I have learned so much from this little letter from the Apostle Paul. He wrote it to a man named Titus, a young pastor and church planter whom Paul had left on Crete, a large Greek island with a population of extremely immoral people. Titus’s mission was to organize churches that would make a difference in that wicked culture. That would only be possible if the churches were made up of believers who had been transformed by the gospel. As my father-in-law is fond of saying, “If you want to make a difference, you have to be different.”
We can never make a difference for Jesus if our lives are not being transformed daily by Him. This chapter begins with a reminder of that transformation. Verse 3 lists seven vices that remind us of what we once were. All Christians can look back and say that this is how they once lived: slaves to the overriding power of sin, to the point that we were defiant against God; so in love with ourselves that we had no love left for anyone else, only envy and hatred. You may think, “I was saved as a child. I never did all those things!” But it was in you to do them, and given enough time and opportunity, you probably would have.
Verses 1-2 offer a contrasting list of seven virtues that Christ makes us capable of exhibiting. This is a description of what a believer must be: so confident in our citizenship in the Kingdom of God that we are models of citizenship in our communities; so confident in our standing before God that we have no problem being humble before men.
What a difference! What a transformation — from being enslaved to sin to being free in Jesus, from living for ourselves to living for our Savior, from being hopelessly lost to being eternally saved! Exactly what is it that makes the difference? Three little words in verse 5: “He saved us”!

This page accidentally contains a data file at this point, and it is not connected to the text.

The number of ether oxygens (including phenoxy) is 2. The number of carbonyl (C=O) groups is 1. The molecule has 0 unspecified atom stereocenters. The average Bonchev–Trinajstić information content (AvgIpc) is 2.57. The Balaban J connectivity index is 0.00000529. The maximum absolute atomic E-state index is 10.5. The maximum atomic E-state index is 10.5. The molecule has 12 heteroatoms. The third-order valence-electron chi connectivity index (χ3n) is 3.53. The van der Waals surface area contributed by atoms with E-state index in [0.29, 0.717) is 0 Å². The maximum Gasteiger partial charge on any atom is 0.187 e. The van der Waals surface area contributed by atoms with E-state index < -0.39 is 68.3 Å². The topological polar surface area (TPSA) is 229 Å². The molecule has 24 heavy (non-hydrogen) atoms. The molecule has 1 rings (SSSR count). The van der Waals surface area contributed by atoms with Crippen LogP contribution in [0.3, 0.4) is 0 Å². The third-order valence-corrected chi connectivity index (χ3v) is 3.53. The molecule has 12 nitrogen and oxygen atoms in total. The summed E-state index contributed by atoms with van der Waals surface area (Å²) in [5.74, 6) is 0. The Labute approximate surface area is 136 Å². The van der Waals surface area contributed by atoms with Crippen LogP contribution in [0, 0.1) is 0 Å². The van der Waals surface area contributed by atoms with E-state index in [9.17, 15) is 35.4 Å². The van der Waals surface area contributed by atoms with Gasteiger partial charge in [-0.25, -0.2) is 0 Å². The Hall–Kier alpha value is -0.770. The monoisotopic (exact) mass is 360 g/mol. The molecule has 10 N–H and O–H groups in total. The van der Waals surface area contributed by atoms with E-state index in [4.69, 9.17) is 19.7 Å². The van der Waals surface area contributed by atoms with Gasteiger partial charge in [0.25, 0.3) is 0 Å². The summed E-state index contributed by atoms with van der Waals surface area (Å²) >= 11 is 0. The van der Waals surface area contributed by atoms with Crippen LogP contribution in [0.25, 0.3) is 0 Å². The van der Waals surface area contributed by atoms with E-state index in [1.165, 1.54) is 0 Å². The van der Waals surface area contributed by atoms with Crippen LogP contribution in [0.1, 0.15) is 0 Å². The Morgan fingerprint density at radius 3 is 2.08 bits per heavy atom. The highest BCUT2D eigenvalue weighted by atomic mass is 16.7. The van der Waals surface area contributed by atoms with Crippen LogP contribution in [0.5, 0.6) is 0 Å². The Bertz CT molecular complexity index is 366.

The only evidence that the unsaved world has that we belong to Jesus is our godly lives and our good works (v.8, 14). If people don’t see Jesus in us, they will probably never see Him at all. Good works cannot achieve salvation, but they can demonstrate salvation and direct people to Jesus.
This must be our focus. We can’t allow ourselves to be distracted by “unprofitable and worthless” things anymore (v.9). May we never get so busy disputing about this-or-that in the Bible that we become distracted from reading it and doing what it says. May we never get so busy talking about what we think of God that we come distracted from talking to God. May we never be found sulking and complaining about how someone hurt our feelings at church when there are hurting people all around us without Jesus. May we never be found arguing about our taste in worship music or who gets the credit (or the blame) — and be distracted from the people who are headed for the fires of hell without Christ.
Instead, let’s keep it simple. Let’s learn to devote ourselves to the kind of good works that open doors for us to share the gospel. That will be enough.